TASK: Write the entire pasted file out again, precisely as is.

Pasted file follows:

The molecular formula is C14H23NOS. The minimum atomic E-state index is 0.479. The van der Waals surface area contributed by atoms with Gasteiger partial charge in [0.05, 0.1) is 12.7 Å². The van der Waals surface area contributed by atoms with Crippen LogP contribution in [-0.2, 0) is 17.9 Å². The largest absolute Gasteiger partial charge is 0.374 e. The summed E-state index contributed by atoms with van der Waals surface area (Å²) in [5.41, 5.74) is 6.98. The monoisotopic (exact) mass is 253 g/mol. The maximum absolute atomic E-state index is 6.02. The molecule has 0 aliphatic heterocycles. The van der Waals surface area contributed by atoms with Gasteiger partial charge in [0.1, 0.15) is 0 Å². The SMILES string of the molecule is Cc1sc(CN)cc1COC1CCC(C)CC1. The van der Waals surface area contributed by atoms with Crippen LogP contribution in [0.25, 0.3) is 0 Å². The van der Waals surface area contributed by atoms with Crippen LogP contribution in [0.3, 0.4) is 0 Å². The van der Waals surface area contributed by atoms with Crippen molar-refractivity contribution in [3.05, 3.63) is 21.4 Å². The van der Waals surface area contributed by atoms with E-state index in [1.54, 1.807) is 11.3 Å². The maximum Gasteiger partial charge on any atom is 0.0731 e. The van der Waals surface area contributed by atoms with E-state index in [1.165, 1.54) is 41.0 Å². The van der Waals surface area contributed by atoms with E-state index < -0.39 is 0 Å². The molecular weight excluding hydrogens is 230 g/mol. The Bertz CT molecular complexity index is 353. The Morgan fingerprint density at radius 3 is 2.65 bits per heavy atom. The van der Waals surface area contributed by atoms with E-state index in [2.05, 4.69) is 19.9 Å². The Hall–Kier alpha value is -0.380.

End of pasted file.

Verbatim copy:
The molecular formula is C14H23NOS. The minimum atomic E-state index is 0.479. The van der Waals surface area contributed by atoms with Gasteiger partial charge in [0.05, 0.1) is 12.7 Å². The van der Waals surface area contributed by atoms with Crippen LogP contribution in [-0.2, 0) is 17.9 Å². The largest absolute Gasteiger partial charge is 0.374 e. The summed E-state index contributed by atoms with van der Waals surface area (Å²) in [5.41, 5.74) is 6.98. The monoisotopic (exact) mass is 253 g/mol. The maximum absolute atomic E-state index is 6.02. The molecule has 0 aliphatic heterocycles. The van der Waals surface area contributed by atoms with Gasteiger partial charge in [0.1, 0.15) is 0 Å². The SMILES string of the molecule is Cc1sc(CN)cc1COC1CCC(C)CC1. The van der Waals surface area contributed by atoms with Crippen LogP contribution in [0.25, 0.3) is 0 Å². The van der Waals surface area contributed by atoms with Crippen LogP contribution in [0.3, 0.4) is 0 Å². The van der Waals surface area contributed by atoms with Crippen molar-refractivity contribution in [3.05, 3.63) is 21.4 Å². The van der Waals surface area contributed by atoms with E-state index in [1.54, 1.807) is 11.3 Å². The maximum Gasteiger partial charge on any atom is 0.0731 e. The van der Waals surface area contributed by atoms with E-state index in [1.165, 1.54) is 41.0 Å². The van der Waals surface area contributed by atoms with E-state index < -0.39 is 0 Å². The molecular weight excluding hydrogens is 230 g/mol. The Bertz CT molecular complexity index is 353. The Morgan fingerprint density at radius 3 is 2.65 bits per heavy atom. The van der Waals surface area contributed by atoms with E-state index in [2.05, 4.69) is 19.9 Å². The Hall–Kier alpha value is -0.380.